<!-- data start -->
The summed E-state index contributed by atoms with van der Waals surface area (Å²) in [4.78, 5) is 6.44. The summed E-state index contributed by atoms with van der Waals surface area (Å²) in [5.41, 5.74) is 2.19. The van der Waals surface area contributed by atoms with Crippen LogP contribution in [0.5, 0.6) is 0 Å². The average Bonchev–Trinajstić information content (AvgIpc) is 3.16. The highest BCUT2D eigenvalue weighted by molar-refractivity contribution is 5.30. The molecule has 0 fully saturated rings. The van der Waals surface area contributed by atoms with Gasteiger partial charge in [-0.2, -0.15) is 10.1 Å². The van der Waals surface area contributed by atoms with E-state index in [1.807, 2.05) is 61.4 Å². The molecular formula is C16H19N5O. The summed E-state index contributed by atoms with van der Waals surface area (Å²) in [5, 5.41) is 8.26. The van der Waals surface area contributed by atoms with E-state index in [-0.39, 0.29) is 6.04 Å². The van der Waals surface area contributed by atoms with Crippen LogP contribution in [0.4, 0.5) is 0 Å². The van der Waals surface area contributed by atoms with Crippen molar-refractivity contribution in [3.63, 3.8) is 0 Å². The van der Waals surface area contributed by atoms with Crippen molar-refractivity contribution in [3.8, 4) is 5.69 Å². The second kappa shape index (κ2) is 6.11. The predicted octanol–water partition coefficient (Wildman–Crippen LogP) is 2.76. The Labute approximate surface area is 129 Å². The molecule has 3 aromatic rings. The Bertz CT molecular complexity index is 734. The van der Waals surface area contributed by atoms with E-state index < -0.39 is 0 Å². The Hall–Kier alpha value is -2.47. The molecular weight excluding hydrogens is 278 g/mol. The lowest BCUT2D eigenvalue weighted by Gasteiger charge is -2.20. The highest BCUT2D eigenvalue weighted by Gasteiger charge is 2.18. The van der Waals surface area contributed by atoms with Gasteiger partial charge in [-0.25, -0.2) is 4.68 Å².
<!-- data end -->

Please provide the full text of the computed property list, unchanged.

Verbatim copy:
The summed E-state index contributed by atoms with van der Waals surface area (Å²) in [4.78, 5) is 6.44. The summed E-state index contributed by atoms with van der Waals surface area (Å²) in [5.41, 5.74) is 2.19. The van der Waals surface area contributed by atoms with Crippen LogP contribution in [0.5, 0.6) is 0 Å². The average Bonchev–Trinajstić information content (AvgIpc) is 3.16. The highest BCUT2D eigenvalue weighted by molar-refractivity contribution is 5.30. The molecule has 0 fully saturated rings. The van der Waals surface area contributed by atoms with Gasteiger partial charge in [-0.2, -0.15) is 10.1 Å². The van der Waals surface area contributed by atoms with E-state index in [1.807, 2.05) is 61.4 Å². The molecular formula is C16H19N5O. The summed E-state index contributed by atoms with van der Waals surface area (Å²) in [5, 5.41) is 8.26. The van der Waals surface area contributed by atoms with E-state index in [-0.39, 0.29) is 6.04 Å². The van der Waals surface area contributed by atoms with Crippen LogP contribution in [0.4, 0.5) is 0 Å². The van der Waals surface area contributed by atoms with Crippen molar-refractivity contribution in [3.63, 3.8) is 0 Å². The van der Waals surface area contributed by atoms with Crippen molar-refractivity contribution in [3.8, 4) is 5.69 Å². The second kappa shape index (κ2) is 6.11. The predicted octanol–water partition coefficient (Wildman–Crippen LogP) is 2.76. The Labute approximate surface area is 129 Å². The molecule has 3 aromatic rings. The Bertz CT molecular complexity index is 734. The van der Waals surface area contributed by atoms with E-state index < -0.39 is 0 Å². The Hall–Kier alpha value is -2.47. The molecular weight excluding hydrogens is 278 g/mol. The lowest BCUT2D eigenvalue weighted by Gasteiger charge is -2.20. The highest BCUT2D eigenvalue weighted by Gasteiger charge is 2.18. The van der Waals surface area contributed by atoms with Gasteiger partial charge in [-0.25, -0.2) is 4.68 Å².